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Discussion Starter #1
I've probably read 100 times when do check for eggs after making a split with a queen cell but I can't remember for sure. Is it 20 days after the cell is capped? Is there any need to inspect the nuc prior to 20 days, if 20 days is the correct time? If so, what am I looking for? I guess it would be good to see if the queen cell hatched, but other than that.....? Thanks again for the advice guys. I sometimes maybe many times, forget to say thanks for the advice but I'd be at a loss if not for the help on this forum. I can't imagine trying to learn to keep bees without a local mentor prior to the Internet days.....
 

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http://www.bushfarms.com/beesmath.htm

If you made a split with a queen cell that is about to emerge (usually 10 days after a graft) then she will emerge in two days and should be laying 14 days after that, so 16 days. If you make a walk away split they will start with a 4 day old larva and it will emerge 12 days after than and you can realistically expect eggs 14 days after that, so 26 days (+- one week).
 

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Discussion Starter #4
Ok, I'm going to guess that they were slowed down a day or so by an unexpected night time low of 28 degrees. So if the QC's were capped on 4/12, I could expect eggs on 5/2?
 

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Once the queen cells are capped it will be seven days before she hatches out (+/- one day).
Depending on "when you saw" they were capped during that seven day span she would hatch out, anywhere from 4-13 to 4-19.

Check for eggs from 5-1 to 5-7
check for larva from 5-6 to 5-12

It all depends on when the queen cell was capped and at what stage you saw it.
 

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I've been told and it seems to have happened to me that if you go into the nuc too early, the bees may blame the new queen for the disturbance and ball her. Has this happened to you guys and can it be avoided?
 

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last saturday i split my queen into a nuc, leaving the hive to make a new queen . i was going to check tomorrow to make sure they made a queen cell. i don't want to wait 3 more weeks only to find out they are queenless. also if they are on multiple frames, i may pull one to start another nuc.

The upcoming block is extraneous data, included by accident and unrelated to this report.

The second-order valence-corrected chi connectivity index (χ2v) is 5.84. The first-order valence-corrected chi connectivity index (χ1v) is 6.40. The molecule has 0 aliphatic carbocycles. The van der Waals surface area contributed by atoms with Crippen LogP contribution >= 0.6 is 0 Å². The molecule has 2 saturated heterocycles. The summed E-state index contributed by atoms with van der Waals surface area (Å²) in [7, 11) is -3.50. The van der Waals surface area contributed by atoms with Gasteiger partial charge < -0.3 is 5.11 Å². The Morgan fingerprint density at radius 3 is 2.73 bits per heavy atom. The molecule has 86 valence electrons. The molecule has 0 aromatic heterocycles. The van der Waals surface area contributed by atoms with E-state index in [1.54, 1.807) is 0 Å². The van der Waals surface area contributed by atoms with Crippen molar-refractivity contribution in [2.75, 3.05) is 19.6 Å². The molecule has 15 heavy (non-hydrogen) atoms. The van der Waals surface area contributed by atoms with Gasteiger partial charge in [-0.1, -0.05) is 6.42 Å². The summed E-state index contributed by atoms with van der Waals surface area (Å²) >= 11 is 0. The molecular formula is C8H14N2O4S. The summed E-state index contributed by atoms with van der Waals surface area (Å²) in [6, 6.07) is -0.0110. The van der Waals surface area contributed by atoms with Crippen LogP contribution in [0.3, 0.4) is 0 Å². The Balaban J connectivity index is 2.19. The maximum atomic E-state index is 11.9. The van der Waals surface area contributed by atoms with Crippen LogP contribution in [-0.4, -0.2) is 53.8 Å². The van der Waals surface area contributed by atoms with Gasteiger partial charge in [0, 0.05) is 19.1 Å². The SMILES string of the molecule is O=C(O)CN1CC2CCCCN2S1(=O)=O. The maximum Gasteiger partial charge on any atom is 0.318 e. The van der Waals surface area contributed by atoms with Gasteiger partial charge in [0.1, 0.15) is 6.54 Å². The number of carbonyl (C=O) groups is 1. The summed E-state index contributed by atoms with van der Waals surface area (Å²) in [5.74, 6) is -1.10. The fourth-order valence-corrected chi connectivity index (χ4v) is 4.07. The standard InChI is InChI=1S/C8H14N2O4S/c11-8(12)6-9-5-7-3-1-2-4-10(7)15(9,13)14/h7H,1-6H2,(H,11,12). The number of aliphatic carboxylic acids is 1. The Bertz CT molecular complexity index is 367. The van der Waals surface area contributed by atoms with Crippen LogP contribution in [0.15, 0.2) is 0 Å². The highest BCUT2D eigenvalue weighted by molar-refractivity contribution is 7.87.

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Discussion Starter #10
A buddy of mine and I both have the same bee genetics and when I made my nucs he had a couple extra swarm cells. I put 2 QC's from one of his hives in one of my splits. I didn't know how long they had been capped, but I did notice the end of the cell looked papery thin on one of them. I checked that nuc this evening and it now has a nice looking, long abdomen laying queen in it. :D (unless she actually rode out of one of my hives on a frame of sealed brood, but I checked.....) Assuming that she's new, that's the first queen I have had hatch out and mate since starting beekeeping last year. The cell must have been in the process of being chewed open when I got it. I figure that's the only way to get a laying queen 15 days after putting the cell in the hive. I feel a sense of accomplishment about having the queen hatch out and get mated, although I did absolutely nothing that contributed to that. LOL
 

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If the cell is ready to hatch in a day or two, you can have a laying queen in 8 days or maybe even less depending on time of year and favorable weather conditions.
 
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